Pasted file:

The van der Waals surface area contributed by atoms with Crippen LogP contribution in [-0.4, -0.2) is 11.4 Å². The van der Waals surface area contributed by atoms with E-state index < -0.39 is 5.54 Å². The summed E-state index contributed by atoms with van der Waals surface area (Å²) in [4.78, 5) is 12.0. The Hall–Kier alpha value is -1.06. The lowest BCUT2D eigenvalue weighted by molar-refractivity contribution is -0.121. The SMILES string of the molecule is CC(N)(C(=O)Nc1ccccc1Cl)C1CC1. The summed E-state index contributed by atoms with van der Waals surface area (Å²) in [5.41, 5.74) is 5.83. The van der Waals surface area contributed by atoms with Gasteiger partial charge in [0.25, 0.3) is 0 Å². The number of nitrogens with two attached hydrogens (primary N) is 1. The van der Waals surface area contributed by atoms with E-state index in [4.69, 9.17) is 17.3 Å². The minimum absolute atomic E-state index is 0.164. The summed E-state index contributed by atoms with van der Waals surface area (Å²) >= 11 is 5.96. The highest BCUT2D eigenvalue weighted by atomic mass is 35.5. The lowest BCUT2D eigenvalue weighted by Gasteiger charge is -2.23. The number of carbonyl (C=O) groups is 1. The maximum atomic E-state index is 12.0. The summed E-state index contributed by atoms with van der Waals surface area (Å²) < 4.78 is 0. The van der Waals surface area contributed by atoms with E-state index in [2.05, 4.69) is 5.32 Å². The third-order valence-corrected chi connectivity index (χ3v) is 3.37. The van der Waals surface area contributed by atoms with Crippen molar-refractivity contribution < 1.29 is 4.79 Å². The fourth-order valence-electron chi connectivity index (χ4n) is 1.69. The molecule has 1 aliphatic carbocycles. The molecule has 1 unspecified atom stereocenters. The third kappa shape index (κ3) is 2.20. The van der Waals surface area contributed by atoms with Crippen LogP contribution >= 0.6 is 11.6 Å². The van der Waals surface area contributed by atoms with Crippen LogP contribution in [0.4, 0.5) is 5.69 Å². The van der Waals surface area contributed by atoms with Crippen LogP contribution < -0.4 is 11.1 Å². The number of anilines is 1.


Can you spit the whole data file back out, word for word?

The van der Waals surface area contributed by atoms with Crippen LogP contribution in [-0.4, -0.2) is 11.4 Å². The van der Waals surface area contributed by atoms with E-state index < -0.39 is 5.54 Å². The summed E-state index contributed by atoms with van der Waals surface area (Å²) in [4.78, 5) is 12.0. The Hall–Kier alpha value is -1.06. The lowest BCUT2D eigenvalue weighted by molar-refractivity contribution is -0.121. The SMILES string of the molecule is CC(N)(C(=O)Nc1ccccc1Cl)C1CC1. The summed E-state index contributed by atoms with van der Waals surface area (Å²) in [5.41, 5.74) is 5.83. The van der Waals surface area contributed by atoms with Gasteiger partial charge in [0.25, 0.3) is 0 Å². The number of nitrogens with two attached hydrogens (primary N) is 1. The van der Waals surface area contributed by atoms with E-state index in [4.69, 9.17) is 17.3 Å². The minimum absolute atomic E-state index is 0.164. The summed E-state index contributed by atoms with van der Waals surface area (Å²) >= 11 is 5.96. The highest BCUT2D eigenvalue weighted by atomic mass is 35.5. The lowest BCUT2D eigenvalue weighted by Gasteiger charge is -2.23. The number of carbonyl (C=O) groups is 1. The maximum atomic E-state index is 12.0. The summed E-state index contributed by atoms with van der Waals surface area (Å²) < 4.78 is 0. The van der Waals surface area contributed by atoms with E-state index in [2.05, 4.69) is 5.32 Å². The third-order valence-corrected chi connectivity index (χ3v) is 3.37. The van der Waals surface area contributed by atoms with Crippen molar-refractivity contribution < 1.29 is 4.79 Å². The fourth-order valence-electron chi connectivity index (χ4n) is 1.69. The molecule has 1 aliphatic carbocycles. The molecule has 1 unspecified atom stereocenters. The third kappa shape index (κ3) is 2.20. The van der Waals surface area contributed by atoms with Crippen LogP contribution >= 0.6 is 11.6 Å². The van der Waals surface area contributed by atoms with Crippen LogP contribution in [0.4, 0.5) is 5.69 Å². The van der Waals surface area contributed by atoms with Crippen LogP contribution < -0.4 is 11.1 Å². The number of anilines is 1.